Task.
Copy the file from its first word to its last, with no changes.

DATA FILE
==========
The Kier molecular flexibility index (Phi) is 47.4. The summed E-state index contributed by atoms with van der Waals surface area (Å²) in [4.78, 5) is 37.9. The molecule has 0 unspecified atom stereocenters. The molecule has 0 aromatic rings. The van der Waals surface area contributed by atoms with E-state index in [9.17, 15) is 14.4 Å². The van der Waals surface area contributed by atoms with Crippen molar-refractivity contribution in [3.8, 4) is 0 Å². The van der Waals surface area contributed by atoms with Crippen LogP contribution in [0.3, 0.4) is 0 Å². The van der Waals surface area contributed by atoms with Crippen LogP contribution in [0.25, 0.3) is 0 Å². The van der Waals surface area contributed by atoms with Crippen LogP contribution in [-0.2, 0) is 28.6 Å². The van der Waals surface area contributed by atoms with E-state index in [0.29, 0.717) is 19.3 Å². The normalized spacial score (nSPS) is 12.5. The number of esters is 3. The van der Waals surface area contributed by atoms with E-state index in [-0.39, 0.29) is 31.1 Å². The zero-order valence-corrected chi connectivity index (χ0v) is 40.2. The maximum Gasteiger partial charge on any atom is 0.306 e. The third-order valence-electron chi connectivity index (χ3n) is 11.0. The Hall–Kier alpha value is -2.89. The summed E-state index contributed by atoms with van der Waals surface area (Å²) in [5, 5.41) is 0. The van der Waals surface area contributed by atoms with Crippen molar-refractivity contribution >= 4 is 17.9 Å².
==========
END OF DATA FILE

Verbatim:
The Kier molecular flexibility index (Phi) is 47.4. The summed E-state index contributed by atoms with van der Waals surface area (Å²) in [4.78, 5) is 37.9. The molecule has 0 unspecified atom stereocenters. The molecule has 0 aromatic rings. The van der Waals surface area contributed by atoms with E-state index in [9.17, 15) is 14.4 Å². The van der Waals surface area contributed by atoms with Crippen molar-refractivity contribution in [3.8, 4) is 0 Å². The van der Waals surface area contributed by atoms with Crippen LogP contribution in [0.3, 0.4) is 0 Å². The van der Waals surface area contributed by atoms with Crippen LogP contribution in [0.25, 0.3) is 0 Å². The van der Waals surface area contributed by atoms with Crippen LogP contribution in [-0.2, 0) is 28.6 Å². The van der Waals surface area contributed by atoms with E-state index in [0.29, 0.717) is 19.3 Å². The normalized spacial score (nSPS) is 12.5. The number of esters is 3. The van der Waals surface area contributed by atoms with E-state index in [-0.39, 0.29) is 31.1 Å². The zero-order valence-corrected chi connectivity index (χ0v) is 40.2. The maximum Gasteiger partial charge on any atom is 0.306 e. The third-order valence-electron chi connectivity index (χ3n) is 11.0. The Hall–Kier alpha value is -2.89. The summed E-state index contributed by atoms with van der Waals surface area (Å²) in [5, 5.41) is 0. The van der Waals surface area contributed by atoms with Crippen molar-refractivity contribution >= 4 is 17.9 Å².